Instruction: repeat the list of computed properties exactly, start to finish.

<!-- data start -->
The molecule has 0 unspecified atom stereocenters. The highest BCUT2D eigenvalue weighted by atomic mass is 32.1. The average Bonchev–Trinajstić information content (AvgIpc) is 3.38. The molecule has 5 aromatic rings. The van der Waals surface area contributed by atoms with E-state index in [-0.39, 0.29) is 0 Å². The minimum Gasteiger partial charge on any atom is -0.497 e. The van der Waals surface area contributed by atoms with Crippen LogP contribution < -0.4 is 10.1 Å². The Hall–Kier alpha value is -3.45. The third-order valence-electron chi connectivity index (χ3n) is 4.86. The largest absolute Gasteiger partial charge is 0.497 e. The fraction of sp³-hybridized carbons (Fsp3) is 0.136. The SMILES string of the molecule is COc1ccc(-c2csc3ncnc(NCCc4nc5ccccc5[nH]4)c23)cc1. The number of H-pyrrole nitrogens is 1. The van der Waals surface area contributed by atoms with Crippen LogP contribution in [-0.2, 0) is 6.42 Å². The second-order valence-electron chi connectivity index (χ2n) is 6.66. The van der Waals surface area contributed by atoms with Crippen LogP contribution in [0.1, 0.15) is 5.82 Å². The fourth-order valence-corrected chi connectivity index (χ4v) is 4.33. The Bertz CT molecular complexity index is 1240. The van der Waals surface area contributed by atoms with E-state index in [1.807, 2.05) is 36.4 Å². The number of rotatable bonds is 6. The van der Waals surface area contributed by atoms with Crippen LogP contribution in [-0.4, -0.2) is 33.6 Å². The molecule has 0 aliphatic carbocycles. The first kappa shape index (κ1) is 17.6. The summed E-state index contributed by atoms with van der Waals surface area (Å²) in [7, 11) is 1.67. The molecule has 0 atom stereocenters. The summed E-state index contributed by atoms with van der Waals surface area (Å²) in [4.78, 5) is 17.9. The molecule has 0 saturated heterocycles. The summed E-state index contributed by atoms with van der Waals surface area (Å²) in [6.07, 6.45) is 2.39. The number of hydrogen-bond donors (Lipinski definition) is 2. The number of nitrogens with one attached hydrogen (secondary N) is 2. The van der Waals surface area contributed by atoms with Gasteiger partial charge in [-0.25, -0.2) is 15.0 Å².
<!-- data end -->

The molecule has 0 unspecified atom stereocenters. The highest BCUT2D eigenvalue weighted by atomic mass is 32.1. The average Bonchev–Trinajstić information content (AvgIpc) is 3.38. The molecule has 5 aromatic rings. The van der Waals surface area contributed by atoms with E-state index in [-0.39, 0.29) is 0 Å². The minimum Gasteiger partial charge on any atom is -0.497 e. The van der Waals surface area contributed by atoms with Crippen LogP contribution < -0.4 is 10.1 Å². The Hall–Kier alpha value is -3.45. The third-order valence-electron chi connectivity index (χ3n) is 4.86. The largest absolute Gasteiger partial charge is 0.497 e. The fraction of sp³-hybridized carbons (Fsp3) is 0.136. The SMILES string of the molecule is COc1ccc(-c2csc3ncnc(NCCc4nc5ccccc5[nH]4)c23)cc1. The number of H-pyrrole nitrogens is 1. The van der Waals surface area contributed by atoms with Crippen LogP contribution in [-0.2, 0) is 6.42 Å². The second-order valence-electron chi connectivity index (χ2n) is 6.66. The van der Waals surface area contributed by atoms with Crippen LogP contribution in [0.1, 0.15) is 5.82 Å². The fourth-order valence-corrected chi connectivity index (χ4v) is 4.33. The Bertz CT molecular complexity index is 1240. The van der Waals surface area contributed by atoms with E-state index in [1.807, 2.05) is 36.4 Å². The number of rotatable bonds is 6. The van der Waals surface area contributed by atoms with Crippen LogP contribution in [-0.4, -0.2) is 33.6 Å². The molecule has 0 aliphatic carbocycles. The first kappa shape index (κ1) is 17.6. The summed E-state index contributed by atoms with van der Waals surface area (Å²) in [7, 11) is 1.67. The molecule has 0 atom stereocenters. The summed E-state index contributed by atoms with van der Waals surface area (Å²) in [4.78, 5) is 17.9. The molecule has 0 saturated heterocycles. The summed E-state index contributed by atoms with van der Waals surface area (Å²) in [6.07, 6.45) is 2.39. The number of hydrogen-bond donors (Lipinski definition) is 2. The number of nitrogens with one attached hydrogen (secondary N) is 2. The van der Waals surface area contributed by atoms with Gasteiger partial charge in [-0.25, -0.2) is 15.0 Å².